‘PROPERTY’ JUST MEANS THE HOUSE
Completely untrue. ‘Property’, for the purposes of the Family Law Act, includes all assets, debts and superannuation entitlements. So the house, mortgage, cars, furniture and effects, superannuation et cetera are all included in the definition of ‘property’.
THE PROPERTY POOL AS IT STOOD AT THE DATE OF SEPARATION IS DIVIDED
Usually not true. Typically, it is the property pool as it stands at the date of settlement, or trial, that is divided (even if the settlement or trial takes place years after separation). The parties’ post-separation contributions to the pool are, however, taken into account such that a fair division should occur.
When you think about it, such an approach makes a lot of sense. Take a property pool that has significantly decreased in value after separation due to a falling real estate market for example. Let’s use a scenario where separation occurred in 2012, and the pool at that time included a house in a mining town with $200,000 of equity in it. If settlement, or a trial, takes place in 2016 and the equity in the house is then worth just $50,000 due to a fall in the market, it would be impossible to split the equity in the house on the basis of its value at separation ($200,000) as the equity has dropped to $50,000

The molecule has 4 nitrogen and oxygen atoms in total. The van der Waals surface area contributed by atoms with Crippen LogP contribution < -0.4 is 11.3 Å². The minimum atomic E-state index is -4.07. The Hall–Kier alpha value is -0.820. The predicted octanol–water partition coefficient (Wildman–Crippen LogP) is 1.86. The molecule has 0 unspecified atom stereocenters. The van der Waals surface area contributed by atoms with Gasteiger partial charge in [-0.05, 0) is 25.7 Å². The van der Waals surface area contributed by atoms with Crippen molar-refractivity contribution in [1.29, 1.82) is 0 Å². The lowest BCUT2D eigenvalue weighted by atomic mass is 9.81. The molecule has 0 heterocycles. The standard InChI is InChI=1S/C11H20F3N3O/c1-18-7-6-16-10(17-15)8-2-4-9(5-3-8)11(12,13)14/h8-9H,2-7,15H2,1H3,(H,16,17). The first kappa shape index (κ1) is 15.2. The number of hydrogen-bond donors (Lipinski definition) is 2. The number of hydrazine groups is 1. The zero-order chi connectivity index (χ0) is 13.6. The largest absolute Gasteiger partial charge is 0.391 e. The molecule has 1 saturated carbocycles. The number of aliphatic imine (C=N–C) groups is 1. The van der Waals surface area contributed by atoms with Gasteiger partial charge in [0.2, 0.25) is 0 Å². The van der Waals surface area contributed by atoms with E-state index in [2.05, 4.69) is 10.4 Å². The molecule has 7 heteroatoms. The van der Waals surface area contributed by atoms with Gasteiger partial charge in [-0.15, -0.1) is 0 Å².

ONLY ‘JOINTLY OWNED’ PROPERTY IS INCLUDED IN THE POOL THE BE SPLIT
Completely untrue. All assets, debts and superannuation entitlements are included in the property pool to be divided. That doesn’t mean everything must be split down the middle, but everything must certainly be accounted for. This may seem a bit unfair at first glance, particularly where one party has bought property after separation with funds saved post-separation for instance, or come into the relationship with a significant item of property, but as we explain above, the fact that a party alone has ‘contributed’ to the purchase of an item must also be taken into account.
“SHE’S ENTITLED TO HALF OF MY SUPER”
Not necessarily true. Often in family law property settlements superannuation isn’t actually even touched, although it must be included in the pool.
This article was published by Kyle Barram. Kyle is a family lawyer in Townsville.